With Emile Chabal, Herrick Chapman, Minayo Nasiali, and Evan Spritzer. Moderated by Frédéric Viguier.
Online event open to all. Please join us at this link, no need to pre-register. *Please note that you will need to have a Zoom account and be signed in to join the meeting.
Join us as a panel of experts discuss Emile Chabal's new short introduction to postwar France. The book explores the contradictions that have shaped French history over the last eighty years, from the calamitous defeat by Hitler's armies in 1940 through decolonisation, the gilets jaunes and the response to COVID-19. Structured around the idea of paradox, Chabal paints a picture of a nation struggling to reconcile its core political values with the realities of a diverse society.
Event attendees will be able to purchase the book using a special online discount code.
Emile Chabal is Reader in History at the University of Edinburgh. He focuses on twentieth-century French political and intellectual history. He has published on topics such as French republicanism, secularism, the legacies of empire, identity politics and Franco-British relations, including A Divided Republic: nation, state and citizenship in contemporary France (Cambridge University Press, 2015). He is currently working on an intellectual biography of the Marxist historian, Eric Hobsbawm.
Herrick Chapman is Emeritus Professor of French Studies and History at New York University. A modern European historian, he works mainly on the social, economic, and political history of twentieth-century France. He is the author of several books, including France’s Long Reconstruction: In Search of the Modern Republic (Harvard University Press, 2018).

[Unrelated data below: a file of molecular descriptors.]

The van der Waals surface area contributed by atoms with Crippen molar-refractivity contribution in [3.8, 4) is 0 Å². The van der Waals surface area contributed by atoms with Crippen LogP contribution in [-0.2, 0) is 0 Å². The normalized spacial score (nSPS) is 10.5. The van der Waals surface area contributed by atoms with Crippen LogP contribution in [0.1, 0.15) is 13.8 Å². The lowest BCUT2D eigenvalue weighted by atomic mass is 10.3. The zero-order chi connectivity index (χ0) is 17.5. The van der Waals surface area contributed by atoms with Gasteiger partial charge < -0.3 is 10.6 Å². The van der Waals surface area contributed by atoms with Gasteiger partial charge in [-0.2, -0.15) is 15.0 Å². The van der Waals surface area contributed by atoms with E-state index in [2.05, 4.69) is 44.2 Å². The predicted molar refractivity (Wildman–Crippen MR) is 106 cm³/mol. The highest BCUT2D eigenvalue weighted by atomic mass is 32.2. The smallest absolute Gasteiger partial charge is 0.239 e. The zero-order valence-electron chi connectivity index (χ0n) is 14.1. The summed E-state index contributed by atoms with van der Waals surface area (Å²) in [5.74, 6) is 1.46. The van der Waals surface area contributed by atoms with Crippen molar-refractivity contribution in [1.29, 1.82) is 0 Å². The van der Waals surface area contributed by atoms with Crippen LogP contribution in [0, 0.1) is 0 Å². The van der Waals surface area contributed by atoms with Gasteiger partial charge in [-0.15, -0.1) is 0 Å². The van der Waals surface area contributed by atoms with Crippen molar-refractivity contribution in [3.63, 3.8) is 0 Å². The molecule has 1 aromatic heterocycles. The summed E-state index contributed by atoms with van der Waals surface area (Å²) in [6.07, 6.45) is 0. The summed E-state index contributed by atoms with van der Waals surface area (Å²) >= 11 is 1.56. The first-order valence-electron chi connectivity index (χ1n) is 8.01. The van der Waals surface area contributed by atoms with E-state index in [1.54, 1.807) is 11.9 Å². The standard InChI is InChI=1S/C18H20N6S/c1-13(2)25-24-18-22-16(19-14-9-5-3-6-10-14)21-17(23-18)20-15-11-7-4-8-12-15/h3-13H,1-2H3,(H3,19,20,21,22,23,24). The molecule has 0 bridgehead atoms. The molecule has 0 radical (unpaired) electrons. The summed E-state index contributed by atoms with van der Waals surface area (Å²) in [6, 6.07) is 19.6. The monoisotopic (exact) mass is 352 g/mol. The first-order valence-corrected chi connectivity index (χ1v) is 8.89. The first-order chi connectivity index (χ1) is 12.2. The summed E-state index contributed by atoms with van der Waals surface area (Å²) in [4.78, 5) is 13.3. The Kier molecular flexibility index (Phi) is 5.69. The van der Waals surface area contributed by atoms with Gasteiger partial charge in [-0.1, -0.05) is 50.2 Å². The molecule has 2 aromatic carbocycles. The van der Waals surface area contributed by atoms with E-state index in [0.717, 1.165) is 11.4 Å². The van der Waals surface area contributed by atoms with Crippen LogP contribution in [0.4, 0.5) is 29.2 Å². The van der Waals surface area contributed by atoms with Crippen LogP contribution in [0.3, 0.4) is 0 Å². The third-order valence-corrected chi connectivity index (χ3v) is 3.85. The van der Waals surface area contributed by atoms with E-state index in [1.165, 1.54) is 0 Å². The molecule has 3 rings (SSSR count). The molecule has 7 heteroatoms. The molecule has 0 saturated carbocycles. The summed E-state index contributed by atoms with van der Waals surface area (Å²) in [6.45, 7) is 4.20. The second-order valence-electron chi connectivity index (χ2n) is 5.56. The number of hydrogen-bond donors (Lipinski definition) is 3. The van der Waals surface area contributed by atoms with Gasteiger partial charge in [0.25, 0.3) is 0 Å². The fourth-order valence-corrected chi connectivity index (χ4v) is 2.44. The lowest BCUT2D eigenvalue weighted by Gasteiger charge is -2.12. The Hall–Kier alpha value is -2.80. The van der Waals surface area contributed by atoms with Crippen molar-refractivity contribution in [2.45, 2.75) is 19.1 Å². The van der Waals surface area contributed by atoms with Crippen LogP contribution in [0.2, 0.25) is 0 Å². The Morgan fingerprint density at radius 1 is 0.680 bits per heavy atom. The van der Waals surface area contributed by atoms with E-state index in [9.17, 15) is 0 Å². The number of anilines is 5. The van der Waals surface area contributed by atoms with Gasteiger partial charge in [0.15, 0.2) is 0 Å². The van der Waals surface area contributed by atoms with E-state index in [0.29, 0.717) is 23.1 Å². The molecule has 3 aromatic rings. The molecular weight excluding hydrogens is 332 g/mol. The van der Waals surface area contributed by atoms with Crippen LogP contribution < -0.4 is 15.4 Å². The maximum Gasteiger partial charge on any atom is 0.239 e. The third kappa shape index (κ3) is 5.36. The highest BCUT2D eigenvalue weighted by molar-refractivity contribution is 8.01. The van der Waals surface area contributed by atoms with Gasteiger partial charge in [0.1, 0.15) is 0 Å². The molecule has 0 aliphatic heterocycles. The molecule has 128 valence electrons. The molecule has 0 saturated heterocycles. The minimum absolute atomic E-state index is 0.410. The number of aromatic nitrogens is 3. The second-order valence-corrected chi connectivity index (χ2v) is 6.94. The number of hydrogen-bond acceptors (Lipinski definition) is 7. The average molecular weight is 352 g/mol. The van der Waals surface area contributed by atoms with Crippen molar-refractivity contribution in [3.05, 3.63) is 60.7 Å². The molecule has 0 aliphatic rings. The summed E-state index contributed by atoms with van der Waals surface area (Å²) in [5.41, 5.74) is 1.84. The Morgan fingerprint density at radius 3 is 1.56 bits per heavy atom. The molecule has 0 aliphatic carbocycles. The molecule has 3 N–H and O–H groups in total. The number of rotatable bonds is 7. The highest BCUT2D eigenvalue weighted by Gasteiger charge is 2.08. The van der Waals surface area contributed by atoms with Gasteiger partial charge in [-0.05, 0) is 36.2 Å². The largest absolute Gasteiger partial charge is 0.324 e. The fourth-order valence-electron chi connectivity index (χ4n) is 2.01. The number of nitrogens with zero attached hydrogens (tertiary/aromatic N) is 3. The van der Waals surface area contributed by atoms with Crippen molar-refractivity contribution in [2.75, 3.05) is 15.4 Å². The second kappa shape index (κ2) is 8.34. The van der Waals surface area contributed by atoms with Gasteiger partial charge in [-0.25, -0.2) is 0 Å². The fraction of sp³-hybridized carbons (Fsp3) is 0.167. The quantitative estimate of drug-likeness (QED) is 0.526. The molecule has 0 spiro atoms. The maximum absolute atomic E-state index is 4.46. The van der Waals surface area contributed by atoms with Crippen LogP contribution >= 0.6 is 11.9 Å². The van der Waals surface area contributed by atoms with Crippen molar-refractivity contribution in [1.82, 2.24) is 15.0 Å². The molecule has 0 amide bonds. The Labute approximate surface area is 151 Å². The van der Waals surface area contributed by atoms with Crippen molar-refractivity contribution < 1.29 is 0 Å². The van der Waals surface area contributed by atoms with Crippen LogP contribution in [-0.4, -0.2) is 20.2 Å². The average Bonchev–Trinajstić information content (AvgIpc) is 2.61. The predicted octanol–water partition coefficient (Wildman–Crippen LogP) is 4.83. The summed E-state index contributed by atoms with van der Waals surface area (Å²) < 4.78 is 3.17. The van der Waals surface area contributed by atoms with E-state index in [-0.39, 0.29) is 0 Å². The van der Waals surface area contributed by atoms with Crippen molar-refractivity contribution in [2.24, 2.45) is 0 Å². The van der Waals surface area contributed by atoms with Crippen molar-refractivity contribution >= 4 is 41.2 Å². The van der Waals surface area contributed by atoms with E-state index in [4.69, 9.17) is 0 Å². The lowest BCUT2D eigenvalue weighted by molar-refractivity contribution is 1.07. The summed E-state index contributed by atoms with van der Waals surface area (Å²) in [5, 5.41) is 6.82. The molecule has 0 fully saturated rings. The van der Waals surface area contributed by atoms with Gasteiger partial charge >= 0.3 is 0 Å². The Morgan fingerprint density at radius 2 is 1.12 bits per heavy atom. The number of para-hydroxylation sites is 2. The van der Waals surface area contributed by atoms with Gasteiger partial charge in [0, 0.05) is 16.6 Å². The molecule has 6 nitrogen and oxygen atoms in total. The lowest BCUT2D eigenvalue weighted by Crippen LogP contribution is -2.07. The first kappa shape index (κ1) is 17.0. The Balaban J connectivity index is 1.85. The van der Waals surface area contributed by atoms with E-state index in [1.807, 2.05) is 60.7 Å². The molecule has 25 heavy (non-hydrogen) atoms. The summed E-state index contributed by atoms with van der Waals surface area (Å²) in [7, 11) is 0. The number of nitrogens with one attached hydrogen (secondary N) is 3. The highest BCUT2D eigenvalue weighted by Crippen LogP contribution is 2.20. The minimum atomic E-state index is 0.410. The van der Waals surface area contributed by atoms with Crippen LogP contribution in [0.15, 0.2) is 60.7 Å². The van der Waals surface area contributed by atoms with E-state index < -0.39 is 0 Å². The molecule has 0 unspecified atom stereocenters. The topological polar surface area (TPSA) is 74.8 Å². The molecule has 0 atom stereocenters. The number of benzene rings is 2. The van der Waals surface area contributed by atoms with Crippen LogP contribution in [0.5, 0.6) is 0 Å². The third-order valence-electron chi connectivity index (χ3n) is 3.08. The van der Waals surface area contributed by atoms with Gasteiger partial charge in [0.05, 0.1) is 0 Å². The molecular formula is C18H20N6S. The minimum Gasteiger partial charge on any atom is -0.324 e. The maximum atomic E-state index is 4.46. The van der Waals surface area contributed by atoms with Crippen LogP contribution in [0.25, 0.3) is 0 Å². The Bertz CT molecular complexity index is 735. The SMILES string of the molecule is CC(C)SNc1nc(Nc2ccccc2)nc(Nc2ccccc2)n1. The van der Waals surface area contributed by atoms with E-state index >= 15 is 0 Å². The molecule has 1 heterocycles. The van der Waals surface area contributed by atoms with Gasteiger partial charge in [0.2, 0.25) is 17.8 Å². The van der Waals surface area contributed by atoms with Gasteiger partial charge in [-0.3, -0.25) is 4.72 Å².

Minayo Nasiali is Associate Professor of History at UCLA, where she specializes in the history of modern France and its colonial empire. She is the author of Native to the Republic. Empire, Social Citizenship, and Everyday Life in Marseille since 1945 (Cornell UP, 2016).
Evan Spritzer is a historian of modern France. After many years of performing and teaching as a classical clarinetist in the US and Europe, he received the Ph.D. in French history from the Institute of French Studies and the Department of History at New York University. His research examines the performance of politics on French radio in the era of the Second World War. He teaches courses in French and European History at Fordham University, Hunter College, and New York University.
This event is jointly hosted with the Centre for the Study of Modern and Contemporary History at the University of Edinburgh.